Even if you already own the second edition, you should buy the third (or get your employers to buy it for you). (Putting this first for those people who don't want to read the whole review).
I already owned the second edition - it is the most frequently borrowed book from the set that I keep on my desk. So why did I buy the new edition as soon as I could? Because it is new, and covers new stuff - like sixth normal form (which turned out to be very familiar), and the Object Class Hierarchy, which is the answer to a Corporate/Enterprise Data/Information Architect/Administrator's prayer (job title generator - for each pair, pick one - the titles may vary, but the job seems to stay the same!) After years of developing web pages, spreadsheets and documents, and trying to get people to use them, this structure finally brings it all together.
It is tempting to dip into a book like this to look things up, or to explain something to someone else (it is very handy if someone wants to know what, exactly, you mean by 'fifth normal form' - just hand them the book open at the relevent section). But if you don't read the whole thing, then you risk missing all sorts of useful stuff that gets mentioned in passing (sometimes a passing remark, sometimes getting as much as a whole paragraph). For example, there is a very useful question to elicit important information from senior management, in chapter 10. (Go and read the book to find it!)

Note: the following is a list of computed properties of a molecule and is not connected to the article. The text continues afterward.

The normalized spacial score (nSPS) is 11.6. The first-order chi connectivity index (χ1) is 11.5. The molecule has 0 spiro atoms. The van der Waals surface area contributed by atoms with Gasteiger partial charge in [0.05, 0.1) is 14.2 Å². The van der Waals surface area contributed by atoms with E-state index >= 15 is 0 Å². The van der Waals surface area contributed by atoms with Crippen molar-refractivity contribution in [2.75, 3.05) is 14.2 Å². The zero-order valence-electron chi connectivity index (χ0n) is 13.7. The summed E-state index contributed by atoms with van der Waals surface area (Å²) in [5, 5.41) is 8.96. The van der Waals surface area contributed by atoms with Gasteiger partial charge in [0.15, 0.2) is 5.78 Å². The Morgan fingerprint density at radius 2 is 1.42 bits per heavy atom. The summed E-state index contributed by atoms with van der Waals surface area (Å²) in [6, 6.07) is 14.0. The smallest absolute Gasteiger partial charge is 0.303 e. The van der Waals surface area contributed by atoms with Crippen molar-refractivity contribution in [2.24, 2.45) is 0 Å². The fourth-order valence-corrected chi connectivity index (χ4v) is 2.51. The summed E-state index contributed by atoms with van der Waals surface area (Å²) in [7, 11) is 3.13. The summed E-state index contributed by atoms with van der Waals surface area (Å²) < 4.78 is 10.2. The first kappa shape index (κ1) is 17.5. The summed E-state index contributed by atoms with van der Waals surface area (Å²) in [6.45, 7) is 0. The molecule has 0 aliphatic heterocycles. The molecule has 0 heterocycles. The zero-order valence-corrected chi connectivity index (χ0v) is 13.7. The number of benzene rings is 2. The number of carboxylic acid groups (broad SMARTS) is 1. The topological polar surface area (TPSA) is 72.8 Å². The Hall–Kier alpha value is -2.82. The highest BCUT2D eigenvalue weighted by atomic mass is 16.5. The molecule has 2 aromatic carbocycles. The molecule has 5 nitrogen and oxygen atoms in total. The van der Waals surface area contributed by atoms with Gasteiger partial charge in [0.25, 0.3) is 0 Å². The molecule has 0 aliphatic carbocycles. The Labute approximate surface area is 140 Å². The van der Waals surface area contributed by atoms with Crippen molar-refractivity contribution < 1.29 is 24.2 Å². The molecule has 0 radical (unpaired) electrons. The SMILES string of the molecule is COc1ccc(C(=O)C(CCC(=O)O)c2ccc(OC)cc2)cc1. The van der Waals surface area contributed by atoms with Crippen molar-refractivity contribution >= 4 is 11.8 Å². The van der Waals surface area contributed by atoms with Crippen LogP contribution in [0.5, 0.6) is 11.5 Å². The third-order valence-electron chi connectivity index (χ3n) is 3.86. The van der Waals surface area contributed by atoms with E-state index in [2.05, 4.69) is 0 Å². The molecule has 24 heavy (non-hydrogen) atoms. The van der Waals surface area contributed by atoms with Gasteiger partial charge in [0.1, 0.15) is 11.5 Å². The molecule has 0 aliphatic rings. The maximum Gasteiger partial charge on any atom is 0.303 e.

I think that the chapter on Enterprise Data Management needs expanding. Preferably into a companion volume ('Enterprise Data Management Essentials' - any chance, gentlemen?) But that is just about my only caveat.
The second edition is still the most frequently borrowed book on my desk - but only because I don't let this one out of my sight, and I have been making people buy their own copies.
If you buy the book and disagree with me - feel free to come and tell me why at any DAMA conference!